The temperatures are rising, we are entering an area of high pressure, and everyone is feeling the heat. And the weather is nice too, because it is, of course, exam season.
If you have children of a certain age you will already be aware of the rising incidence of door slams, dramatic sighs, and accusations that other members of the household are creating a disturbance. It doesn’t matter if that disturbance is a buzzing fly, washing machine in spin cycle, or younger sibling eating an apple too noisily, everything is as loud as a jet engine and twice as annoying to the stressed-out student. Of course, it’s hard not to feel empathy for them — we all remember what school exams felt like because the experience is burned onto our psyches.
I should be grateful that the eldest son is putting any work in for his first-year exams. After the lukewarm feedback I received at his first parent-teacher meeting, it could have gone either way — he could have just plodded along, not really working at all. But he didn’t. He took the feedback quite badly as it happens, and started to realise that primary school rules did not apply here; he couldn’t just do the homework and hope for the best.
His results from his Christmas exams ranged from okay-ish to a fail or two. He got really embarrassed when his older sister — who, it should be pointed out, we had to beg to remain in school from fourth year on — ridiculed him for failing an exam in first year.
After that he would discreetly tell me about his bad results privately and tell me not to tell anyone, which obviously I said I would and then scuttled off and told my wife like the loving grass I am. Neither she nor I really said much about it to him, but we made the point that it was disappointing for him, because he knows he could do better.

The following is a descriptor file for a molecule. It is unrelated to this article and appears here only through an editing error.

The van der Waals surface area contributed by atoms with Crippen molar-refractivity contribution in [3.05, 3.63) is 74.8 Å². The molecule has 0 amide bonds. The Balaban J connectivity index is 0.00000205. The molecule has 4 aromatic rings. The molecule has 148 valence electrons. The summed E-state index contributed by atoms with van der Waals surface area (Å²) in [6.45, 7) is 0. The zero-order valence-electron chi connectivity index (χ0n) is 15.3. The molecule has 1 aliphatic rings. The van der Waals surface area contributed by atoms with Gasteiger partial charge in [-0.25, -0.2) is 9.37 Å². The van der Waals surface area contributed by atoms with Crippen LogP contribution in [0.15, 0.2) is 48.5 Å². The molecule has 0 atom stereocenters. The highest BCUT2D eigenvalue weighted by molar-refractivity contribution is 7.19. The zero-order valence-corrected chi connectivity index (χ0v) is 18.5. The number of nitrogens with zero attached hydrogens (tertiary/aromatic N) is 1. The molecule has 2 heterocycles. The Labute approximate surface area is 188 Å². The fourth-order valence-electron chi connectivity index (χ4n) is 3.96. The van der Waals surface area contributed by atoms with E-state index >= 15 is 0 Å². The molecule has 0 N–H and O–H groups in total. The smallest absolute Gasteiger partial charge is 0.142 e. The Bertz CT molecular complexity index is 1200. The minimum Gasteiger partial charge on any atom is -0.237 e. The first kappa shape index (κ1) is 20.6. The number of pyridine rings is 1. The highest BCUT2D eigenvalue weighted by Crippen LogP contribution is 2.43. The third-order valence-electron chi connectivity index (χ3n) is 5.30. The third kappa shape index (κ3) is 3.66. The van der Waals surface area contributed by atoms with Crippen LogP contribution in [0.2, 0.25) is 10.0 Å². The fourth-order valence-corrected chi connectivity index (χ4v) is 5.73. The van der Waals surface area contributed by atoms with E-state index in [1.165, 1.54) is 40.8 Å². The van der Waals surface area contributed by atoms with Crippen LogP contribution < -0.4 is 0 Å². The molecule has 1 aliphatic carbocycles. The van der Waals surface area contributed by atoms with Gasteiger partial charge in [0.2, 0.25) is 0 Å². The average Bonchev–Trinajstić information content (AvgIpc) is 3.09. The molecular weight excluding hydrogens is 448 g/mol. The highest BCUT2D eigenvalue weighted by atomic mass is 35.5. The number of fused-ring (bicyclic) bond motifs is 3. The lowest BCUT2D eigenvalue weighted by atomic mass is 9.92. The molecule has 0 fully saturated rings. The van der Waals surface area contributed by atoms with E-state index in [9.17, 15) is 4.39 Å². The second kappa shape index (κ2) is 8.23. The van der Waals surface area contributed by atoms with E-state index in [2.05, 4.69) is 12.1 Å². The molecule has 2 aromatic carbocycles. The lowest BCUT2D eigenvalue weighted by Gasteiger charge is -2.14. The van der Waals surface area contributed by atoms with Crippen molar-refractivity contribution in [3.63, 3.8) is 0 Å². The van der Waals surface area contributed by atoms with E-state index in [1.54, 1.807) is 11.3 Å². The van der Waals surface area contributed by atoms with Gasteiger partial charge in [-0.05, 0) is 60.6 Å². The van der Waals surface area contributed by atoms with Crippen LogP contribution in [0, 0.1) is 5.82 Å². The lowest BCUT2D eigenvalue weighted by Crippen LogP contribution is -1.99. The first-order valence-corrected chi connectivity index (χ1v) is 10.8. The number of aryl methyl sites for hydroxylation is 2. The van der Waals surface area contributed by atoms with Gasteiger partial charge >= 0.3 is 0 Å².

It’s a fine balance to strike with students — how do you let them know they are doing this for themselves? That their motivation should be to give it their best shot, rather than to simply avoid furrowing of parental brows?
But something trickled through to him — he started studying a few weeks ago and spent a good chunk of the last few weekends drilling the info into himself, writing page after page. He didn’t take a vow of silence and spend 24 hours a day scribbling in a vellum scroll. He would do two hour sessions and then break for a while and go back to it, but my wife and I were both impressed. We’d stick our heads in once in a while to make sure he was still working and not asleep or on his phone, and for the most part he was.
Whether it will all pay off remains to be seen, and there will always be some subjects that we just don’t get, and in his case, it appears to be art. He likes art as a concept and we occasionally go to exhibitions together, but he feels his practical art skills aren’t up to scratch. In other words, he thinks he can’t draw, and he is tired of feeling like a failure. I thought art would be a bit of a lark for him, a break from the ‘real’ subjects, but that is because for me it was. I was only a mediocre artist, not one of those Texaco art competition kids whose stunning works take the breath away. I was okay, but most importantly, I was better than most of the class (said class would probably dispute this claim, but then everyone’s a critic).
My son isn’t me though, and he feels he is at the bottom of the class in terms of artistic ability. So we are now trying to figure out where we go from here.
Perhaps he will take up painting during the long summer months ahead, and knock us all out with his watercolour landscapes of the various nettle patches that constitute the garden, or his oil portraits of the wheelie bins at the back of the house, but we can figure that out once we get through the exams without too many doors — or young minds — being dislocated from their hinges.